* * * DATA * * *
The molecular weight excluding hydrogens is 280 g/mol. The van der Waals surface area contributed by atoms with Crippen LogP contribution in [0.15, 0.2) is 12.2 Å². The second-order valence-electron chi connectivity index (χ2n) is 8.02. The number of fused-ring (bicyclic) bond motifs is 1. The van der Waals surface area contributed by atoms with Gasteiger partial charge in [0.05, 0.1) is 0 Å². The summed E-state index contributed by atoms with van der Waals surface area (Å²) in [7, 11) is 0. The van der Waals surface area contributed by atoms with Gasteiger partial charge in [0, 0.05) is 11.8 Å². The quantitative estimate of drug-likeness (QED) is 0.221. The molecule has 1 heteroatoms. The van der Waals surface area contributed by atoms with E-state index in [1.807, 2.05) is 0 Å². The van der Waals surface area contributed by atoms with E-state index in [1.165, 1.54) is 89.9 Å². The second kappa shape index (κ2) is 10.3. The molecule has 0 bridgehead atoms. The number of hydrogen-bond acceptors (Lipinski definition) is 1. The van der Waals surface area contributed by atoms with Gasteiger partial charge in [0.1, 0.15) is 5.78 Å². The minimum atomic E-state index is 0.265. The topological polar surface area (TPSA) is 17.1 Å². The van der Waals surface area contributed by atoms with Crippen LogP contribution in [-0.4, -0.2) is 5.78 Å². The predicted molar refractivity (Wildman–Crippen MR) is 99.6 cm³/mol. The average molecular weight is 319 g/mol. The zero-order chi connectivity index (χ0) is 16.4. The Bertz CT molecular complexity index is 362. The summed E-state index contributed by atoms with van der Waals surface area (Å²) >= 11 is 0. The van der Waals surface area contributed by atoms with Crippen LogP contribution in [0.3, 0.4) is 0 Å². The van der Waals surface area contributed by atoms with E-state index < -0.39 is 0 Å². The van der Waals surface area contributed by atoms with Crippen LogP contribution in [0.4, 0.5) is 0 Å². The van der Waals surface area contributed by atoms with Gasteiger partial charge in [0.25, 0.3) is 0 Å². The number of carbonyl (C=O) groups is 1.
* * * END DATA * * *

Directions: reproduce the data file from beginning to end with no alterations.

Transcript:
The molecular weight excluding hydrogens is 280 g/mol. The van der Waals surface area contributed by atoms with Crippen LogP contribution in [0.15, 0.2) is 12.2 Å². The second-order valence-electron chi connectivity index (χ2n) is 8.02. The number of fused-ring (bicyclic) bond motifs is 1. The van der Waals surface area contributed by atoms with Gasteiger partial charge in [0.05, 0.1) is 0 Å². The summed E-state index contributed by atoms with van der Waals surface area (Å²) in [7, 11) is 0. The van der Waals surface area contributed by atoms with Gasteiger partial charge in [0, 0.05) is 11.8 Å². The quantitative estimate of drug-likeness (QED) is 0.221. The molecule has 1 heteroatoms. The van der Waals surface area contributed by atoms with E-state index in [1.807, 2.05) is 0 Å². The van der Waals surface area contributed by atoms with E-state index in [1.165, 1.54) is 89.9 Å². The second kappa shape index (κ2) is 10.3. The molecule has 0 bridgehead atoms. The number of hydrogen-bond acceptors (Lipinski definition) is 1. The van der Waals surface area contributed by atoms with Gasteiger partial charge in [0.1, 0.15) is 5.78 Å². The minimum atomic E-state index is 0.265. The topological polar surface area (TPSA) is 17.1 Å². The van der Waals surface area contributed by atoms with Crippen LogP contribution in [-0.4, -0.2) is 5.78 Å². The predicted molar refractivity (Wildman–Crippen MR) is 99.6 cm³/mol. The average molecular weight is 319 g/mol. The zero-order chi connectivity index (χ0) is 16.4. The Bertz CT molecular complexity index is 362. The summed E-state index contributed by atoms with van der Waals surface area (Å²) >= 11 is 0. The van der Waals surface area contributed by atoms with Crippen LogP contribution in [0.3, 0.4) is 0 Å². The van der Waals surface area contributed by atoms with E-state index < -0.39 is 0 Å². The van der Waals surface area contributed by atoms with Crippen LogP contribution in [0.4, 0.5) is 0 Å². The van der Waals surface area contributed by atoms with Gasteiger partial charge in [0.25, 0.3) is 0 Å². The number of carbonyl (C=O) groups is 1.